Reporting and recording accidents and incidents is a legal requirement. The report is used to inform the enforcing authorities for occupational health and safety (Health and Safety Executive and local authorities) about serious incidents and cases of disease to enable them to identify where and how risks arise and whether they need to be investigated.
Employers must keep a record of any reportable death, injury, occupational disease and any work-related injury that results in an employee being away from work or unable to do their full range of normal duties for more than three consecutive days.
Reports are used to inform the enforcing authorities for occupational health and safety (Health and Safety Executive and local authorities) about serious incidents and cases of disease, to enable them to identify where and how risks arise and whether they need to be investigated.
More information for employers about reporting accidents, incidents and diseases can be found on the HSE website.
The page covers the following areas:
The Early Years Foundation Stage 2017 requires providers to tell Ofsted about any ‘serious’ accidents or injuries that have occurred in their setting as soon as reasonably possible, but at a maximum within fourteen days. A registered provider, who, without reasonable excuse, fails to comply with this requirement, commits an offence.
It is essential that practitioners keep accident books, record forms and completed risk assessments up-to-date. Contact numbers should also be held at all times, both at your setting and when children are taken out.
Providers must also notify local child protection agencies of any serious accident or injury to, or the death of, any child while in their care, and must act on any advice from those agencies. The Professional Association for Childcare and Early Years (PACEY) has produced an Accident, Incident and Medication Book that includes carbon copies to give to parents, which you can purchase from their website.
‘Serious’ accidents include broken bones, or when a child loses consciousness or requiring admittance to hospital for more than 24 hours.
Minor injuries such as sprains, strains or falls do not require you to report to Ofsted, even if you take the child to your local accident and emergency department to have the injury checked out. Further information can be found on pages 20 and 21 of the Early Years Ofsted Compliance Book.
Should a child have an accident, you will be asked to provide Ofsted with the following information:
Providers can use an online reporting form to notify Ofsted of any significant events or changes occurring at, or affecting their provision.
All accidents/injury/serious illness/death are dealt with by Ofsted's Compliance, Investigation and Enforcement Team.
They will visit your home/setting and will:
Any LBWF employees, including those within maintained schools and their contractors must now use the Accident and Incident Reporting (AIR) phone line to report accidents and incidents.
Please only report accidents or incidents after the situation has been made safe and FIRST AID has been administered if required.
In the event of an incident the injured person or the line manager for the activity must report the incident as soon as possible and the report must be an accurate description of what has happened. Reports are made via the AIR Line (Accident Incident Report Line) by dialing 03300 586 469.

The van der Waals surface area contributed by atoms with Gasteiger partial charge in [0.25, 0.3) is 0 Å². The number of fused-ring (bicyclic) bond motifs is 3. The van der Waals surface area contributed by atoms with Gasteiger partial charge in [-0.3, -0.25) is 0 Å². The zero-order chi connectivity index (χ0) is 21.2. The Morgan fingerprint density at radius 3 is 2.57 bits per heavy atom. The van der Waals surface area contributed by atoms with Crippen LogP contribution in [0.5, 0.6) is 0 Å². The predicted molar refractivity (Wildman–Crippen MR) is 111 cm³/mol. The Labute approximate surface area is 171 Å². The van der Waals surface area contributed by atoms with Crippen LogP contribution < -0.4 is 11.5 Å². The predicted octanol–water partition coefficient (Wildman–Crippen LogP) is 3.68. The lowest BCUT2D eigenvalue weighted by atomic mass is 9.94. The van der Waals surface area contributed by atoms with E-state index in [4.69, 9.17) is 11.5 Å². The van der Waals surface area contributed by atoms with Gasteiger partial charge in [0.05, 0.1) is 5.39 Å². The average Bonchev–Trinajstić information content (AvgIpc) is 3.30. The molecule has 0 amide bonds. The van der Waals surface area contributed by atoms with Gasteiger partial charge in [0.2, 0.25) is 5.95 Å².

If this is not possible for either the injured person, the manager or another colleague to report the incident, or for any other safety related matter, please contact the Health and Safety Team.
Any accident or incident must be reported whether it is to an employee, service user, student, visitor or contractor. This includes any near miss* verbal abuse, assaults and violence.
*A near miss is an event not causing harm, but has the potential to cause injury or ill health. An example of a reportable near miss is a trailing cable across a walkway; this could potentially result in a head injury from tripping and falling on a corner of a desk. Another example is somebody working at heights and dropping a spanner off the side narrowly missing someone below.
The system is open to any employee or contractor to LBWF. Employees and contractors can also report incident and accidents occurring for another employee, a service user, a student, a visitor or contractor.
Download the AIR Line poster for your school.
The report will be electronically sent to:
*In cases of bullying the manager will not be copied into the report.
There are many reasons for reporting incidents, accidents and near misses:
If there has been an injury, the injured person must get the treatment that they need. All accidents should be investigated and the manager concerned must (if necessary), take action to avoid a re-occurrence. If necessary, risk assessments should be reviewed and appropriate new control measures introduced. After an assault, whether verbal or physical, an offer of counselling via Occupational Health should be made.
The Health and Safety Team review accident statistics and trends every 3 months and use anonymised information to prevent further occurrences.
Data is closely managed in line with GDPR, where if it’s necessary to share information we will gain permission first. We will always ask you before sharing information and copy you into any investigation and report documentation. Certain circumstances demand that we report an incident to the Health and Safety Executive (HSE), this is driven by the Reporting of Injuries, Diseases and Dangerous Occurrences Regulations 2013 (RIDDOR).
Frequently asked questions about the AIR line
Find out more about our Traded Services?